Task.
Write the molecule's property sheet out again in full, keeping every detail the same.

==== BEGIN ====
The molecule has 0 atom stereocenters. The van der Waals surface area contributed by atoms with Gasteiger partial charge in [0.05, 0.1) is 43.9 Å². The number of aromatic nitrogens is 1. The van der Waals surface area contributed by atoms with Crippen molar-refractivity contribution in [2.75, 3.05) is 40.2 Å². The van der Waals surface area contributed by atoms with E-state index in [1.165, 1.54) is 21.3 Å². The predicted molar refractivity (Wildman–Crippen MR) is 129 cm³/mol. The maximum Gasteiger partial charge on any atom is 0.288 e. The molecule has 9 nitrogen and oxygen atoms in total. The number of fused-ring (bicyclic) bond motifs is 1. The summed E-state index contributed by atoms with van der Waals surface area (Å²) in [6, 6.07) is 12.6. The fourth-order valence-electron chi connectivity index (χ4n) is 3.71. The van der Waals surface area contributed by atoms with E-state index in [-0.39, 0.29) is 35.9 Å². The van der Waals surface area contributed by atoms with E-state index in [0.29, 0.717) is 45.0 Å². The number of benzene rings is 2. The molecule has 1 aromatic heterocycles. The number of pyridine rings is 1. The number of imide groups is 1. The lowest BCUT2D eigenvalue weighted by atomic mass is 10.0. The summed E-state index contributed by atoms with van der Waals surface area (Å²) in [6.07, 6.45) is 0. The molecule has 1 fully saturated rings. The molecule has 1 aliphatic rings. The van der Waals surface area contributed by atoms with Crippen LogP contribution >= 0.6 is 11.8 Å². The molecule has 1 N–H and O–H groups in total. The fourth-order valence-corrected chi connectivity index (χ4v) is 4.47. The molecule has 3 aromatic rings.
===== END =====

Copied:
The molecule has 0 atom stereocenters. The van der Waals surface area contributed by atoms with Gasteiger partial charge in [0.05, 0.1) is 43.9 Å². The number of aromatic nitrogens is 1. The van der Waals surface area contributed by atoms with Crippen molar-refractivity contribution in [2.75, 3.05) is 40.2 Å². The van der Waals surface area contributed by atoms with E-state index in [1.165, 1.54) is 21.3 Å². The predicted molar refractivity (Wildman–Crippen MR) is 129 cm³/mol. The maximum Gasteiger partial charge on any atom is 0.288 e. The molecule has 9 nitrogen and oxygen atoms in total. The number of fused-ring (bicyclic) bond motifs is 1. The summed E-state index contributed by atoms with van der Waals surface area (Å²) in [6, 6.07) is 12.6. The fourth-order valence-electron chi connectivity index (χ4n) is 3.71. The van der Waals surface area contributed by atoms with E-state index in [-0.39, 0.29) is 35.9 Å². The van der Waals surface area contributed by atoms with E-state index in [0.29, 0.717) is 45.0 Å². The number of benzene rings is 2. The molecule has 1 aromatic heterocycles. The number of pyridine rings is 1. The number of imide groups is 1. The lowest BCUT2D eigenvalue weighted by atomic mass is 10.0. The summed E-state index contributed by atoms with van der Waals surface area (Å²) in [6.07, 6.45) is 0. The molecule has 1 fully saturated rings. The molecule has 1 aliphatic rings. The van der Waals surface area contributed by atoms with Crippen LogP contribution >= 0.6 is 11.8 Å². The molecule has 1 N–H and O–H groups in total. The fourth-order valence-corrected chi connectivity index (χ4v) is 4.47. The molecule has 3 aromatic rings.